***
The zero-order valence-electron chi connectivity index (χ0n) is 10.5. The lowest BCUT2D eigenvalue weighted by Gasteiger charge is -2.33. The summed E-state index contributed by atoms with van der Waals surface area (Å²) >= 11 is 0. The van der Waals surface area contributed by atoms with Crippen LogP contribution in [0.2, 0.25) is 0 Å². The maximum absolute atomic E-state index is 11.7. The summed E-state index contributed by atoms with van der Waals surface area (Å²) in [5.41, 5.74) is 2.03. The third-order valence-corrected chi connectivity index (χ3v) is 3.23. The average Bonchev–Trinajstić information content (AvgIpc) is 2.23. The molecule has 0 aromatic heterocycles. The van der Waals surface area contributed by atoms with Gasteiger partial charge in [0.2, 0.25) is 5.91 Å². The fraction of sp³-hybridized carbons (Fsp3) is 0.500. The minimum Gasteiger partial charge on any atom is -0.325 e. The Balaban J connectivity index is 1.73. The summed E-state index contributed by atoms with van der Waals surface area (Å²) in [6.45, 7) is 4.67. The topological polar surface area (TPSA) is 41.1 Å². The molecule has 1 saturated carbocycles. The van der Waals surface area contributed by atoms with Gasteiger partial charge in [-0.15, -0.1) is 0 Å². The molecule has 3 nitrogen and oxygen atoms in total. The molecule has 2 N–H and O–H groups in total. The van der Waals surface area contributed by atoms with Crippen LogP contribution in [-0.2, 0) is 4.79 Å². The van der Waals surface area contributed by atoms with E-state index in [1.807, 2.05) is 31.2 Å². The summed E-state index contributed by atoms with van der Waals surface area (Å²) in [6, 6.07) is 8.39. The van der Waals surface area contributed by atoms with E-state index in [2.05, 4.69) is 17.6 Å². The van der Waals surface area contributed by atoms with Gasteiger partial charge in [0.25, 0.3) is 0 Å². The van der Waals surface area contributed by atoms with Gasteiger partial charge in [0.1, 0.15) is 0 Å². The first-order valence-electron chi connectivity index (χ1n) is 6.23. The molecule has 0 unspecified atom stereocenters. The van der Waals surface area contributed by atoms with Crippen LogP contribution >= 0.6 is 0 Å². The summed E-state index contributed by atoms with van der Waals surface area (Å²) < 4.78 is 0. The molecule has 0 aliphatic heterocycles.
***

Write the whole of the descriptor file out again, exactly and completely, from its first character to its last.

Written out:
The zero-order valence-electron chi connectivity index (χ0n) is 10.5. The lowest BCUT2D eigenvalue weighted by Gasteiger charge is -2.33. The summed E-state index contributed by atoms with van der Waals surface area (Å²) >= 11 is 0. The van der Waals surface area contributed by atoms with Crippen LogP contribution in [0.2, 0.25) is 0 Å². The maximum absolute atomic E-state index is 11.7. The summed E-state index contributed by atoms with van der Waals surface area (Å²) in [5.41, 5.74) is 2.03. The third-order valence-corrected chi connectivity index (χ3v) is 3.23. The average Bonchev–Trinajstić information content (AvgIpc) is 2.23. The molecule has 0 aromatic heterocycles. The van der Waals surface area contributed by atoms with Gasteiger partial charge in [0.2, 0.25) is 5.91 Å². The fraction of sp³-hybridized carbons (Fsp3) is 0.500. The minimum Gasteiger partial charge on any atom is -0.325 e. The Balaban J connectivity index is 1.73. The summed E-state index contributed by atoms with van der Waals surface area (Å²) in [6.45, 7) is 4.67. The topological polar surface area (TPSA) is 41.1 Å². The molecule has 1 saturated carbocycles. The van der Waals surface area contributed by atoms with Gasteiger partial charge in [-0.15, -0.1) is 0 Å². The molecule has 3 nitrogen and oxygen atoms in total. The molecule has 2 N–H and O–H groups in total. The van der Waals surface area contributed by atoms with Crippen LogP contribution in [-0.2, 0) is 4.79 Å². The van der Waals surface area contributed by atoms with E-state index in [1.807, 2.05) is 31.2 Å². The summed E-state index contributed by atoms with van der Waals surface area (Å²) in [6, 6.07) is 8.39. The van der Waals surface area contributed by atoms with E-state index in [2.05, 4.69) is 17.6 Å². The van der Waals surface area contributed by atoms with Gasteiger partial charge in [0.25, 0.3) is 0 Å². The van der Waals surface area contributed by atoms with Gasteiger partial charge in [0.1, 0.15) is 0 Å². The first-order valence-electron chi connectivity index (χ1n) is 6.23. The molecule has 0 unspecified atom stereocenters. The van der Waals surface area contributed by atoms with Crippen LogP contribution >= 0.6 is 0 Å². The summed E-state index contributed by atoms with van der Waals surface area (Å²) < 4.78 is 0. The molecule has 0 aliphatic heterocycles.